Military history of the Netherlands during World War II

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The Netherlands entered World War II on May 10, 1940, when invading German forces quickly overran them. On December 7, 1941, after the attack on Pearl Harbor, the Netherlands government in exile also declared war on Japan. Operation Market Garden, which started in 1944, liberated the southern and eastern parts of the country, but full liberation did not come until the surrender of Germany on May 5, 1945.

Netherlands Constituent country of the Kingdom of the Netherlands in Europe

The Netherlands, sometimes informally called Holland, is a country located in Northwestern Europe with some overseas territories in the Caribbean. In Europe, it consists of 12 provinces that border Germany to the east, Belgium to the south, and the North Sea to the northwest, with maritime borders in the North Sea with those countries and the United Kingdom. Together with three island territories in the Caribbean Sea—Bonaire, Sint Eustatius and Saba—it forms a constituent country of the Kingdom of the Netherlands. The official language is Dutch, but a secondary official language in the province of Friesland is West Frisian. In the northern parts of the country, Low German is also spoken.

World War II 1939–1945, between Axis and Allies

World War II, also known as the Second World War, was a global war that lasted from 1939 to 1945. The vast majority of the world's countries—including all the great powers—eventually formed two opposing military alliances: the Allies and the Axis. A state of total war emerged, directly involving more than 100 million people from more than 30 countries. The major participants threw their entire economic, industrial, and scientific capabilities behind the war effort, blurring the distinction between civilian and military resources. World War II was the deadliest conflict in human history, marked by 70 to 85 million fatalities, most of whom were civilians in the Soviet Union and China. It included massacres, the genocide of the Holocaust, strategic bombing, premeditated death from starvation and disease, and the only use of nuclear weapons in war.

Germany Federal parliamentary republic in central-western Europe

Germany, officially the Federal Republic of Germany is a country in Central and Western Europe, lying between the Baltic and North Seas to the north and the Alps, Lake Constance and the High Rhine to the south. It borders Denmark to the north, Poland and the Czech Republic to the east, Austria and Switzerland to the south, France to the southwest, and Luxembourg, Belgium and the Netherlands to the west.



When World War II erupted in September 1939, most in the Netherlands believed that the country could remain neutral, as it had in World War I. The months of "Phoney War" following the German invasion of Poland seemed to justify this attitude. The Dutch army did immediately mobilize in 1939, but not in full strength until April 1940.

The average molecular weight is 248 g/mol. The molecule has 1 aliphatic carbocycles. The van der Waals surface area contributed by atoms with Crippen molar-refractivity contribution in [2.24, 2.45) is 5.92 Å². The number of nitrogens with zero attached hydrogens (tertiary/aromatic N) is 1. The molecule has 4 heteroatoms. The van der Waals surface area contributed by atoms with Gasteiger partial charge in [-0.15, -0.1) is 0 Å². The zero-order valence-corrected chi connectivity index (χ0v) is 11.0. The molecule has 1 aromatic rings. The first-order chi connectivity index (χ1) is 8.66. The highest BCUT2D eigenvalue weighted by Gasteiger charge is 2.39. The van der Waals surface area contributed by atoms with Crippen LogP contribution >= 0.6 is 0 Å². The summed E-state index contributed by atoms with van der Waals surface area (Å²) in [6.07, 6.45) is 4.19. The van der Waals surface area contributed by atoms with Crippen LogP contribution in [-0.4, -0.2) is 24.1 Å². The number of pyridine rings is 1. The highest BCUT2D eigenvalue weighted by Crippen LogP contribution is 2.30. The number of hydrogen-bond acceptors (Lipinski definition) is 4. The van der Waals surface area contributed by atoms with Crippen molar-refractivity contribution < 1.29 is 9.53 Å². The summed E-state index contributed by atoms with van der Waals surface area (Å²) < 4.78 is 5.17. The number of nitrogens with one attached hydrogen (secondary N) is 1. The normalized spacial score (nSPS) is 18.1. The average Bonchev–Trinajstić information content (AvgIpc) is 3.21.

Phoney War early period of World War II

The Phoney War was an eight-month period at the start of World War II, during which there was only one limited military land operation on the Western Front, when French troops invaded Germany's Saar district. The Phoney period began with the declaration of war by the United Kingdom and France against Nazi Germany on 3 September 1939, and ended with the German invasion of France and the Low Countries on 10 May 1940. Although there was no large-scale military action by Britain and France, they did begin economic warfare, especially with the naval blockade, and shut down German surface raiders. They created elaborate plans for numerous large-scale operations designed to swiftly and decisively cripple the German war effort. These included opening an Anglo-French front in the Balkans, invading Norway to seize control of Germany's main source of iron ore and a strike against the Soviet Union, to cut off its supply of oil to Germany. Only the Norway plan came to fruition, and it was too little too late in April 1940.

Royal Netherlands Army

The Royal Netherlands Army is the land forces element of the military of the Netherlands.

Signs to the contrary went unheeded. Among them were some incidents, most notably the Venlo incident in which members of the German Abwehr operating in the Netherlands abducted two members of the British SIS and killed one Dutch intelligence officer. More direct were worrying signals from Berlin received by the government beginning in the first months of 1940. The Dutch military attaché there, Major Bert Sas, had established good relations with Colonel Hans Oster, who occupied a high position in the Abwehr. Oster warned Sas about German plans for an offensive against the Netherlands, Belgium and France, and Sas passed the warnings on. The government in the Netherlands, however, did not take them seriously, as the offensive was postponed several times, even though Oster did eventually offer the correct date of May 10, 1940.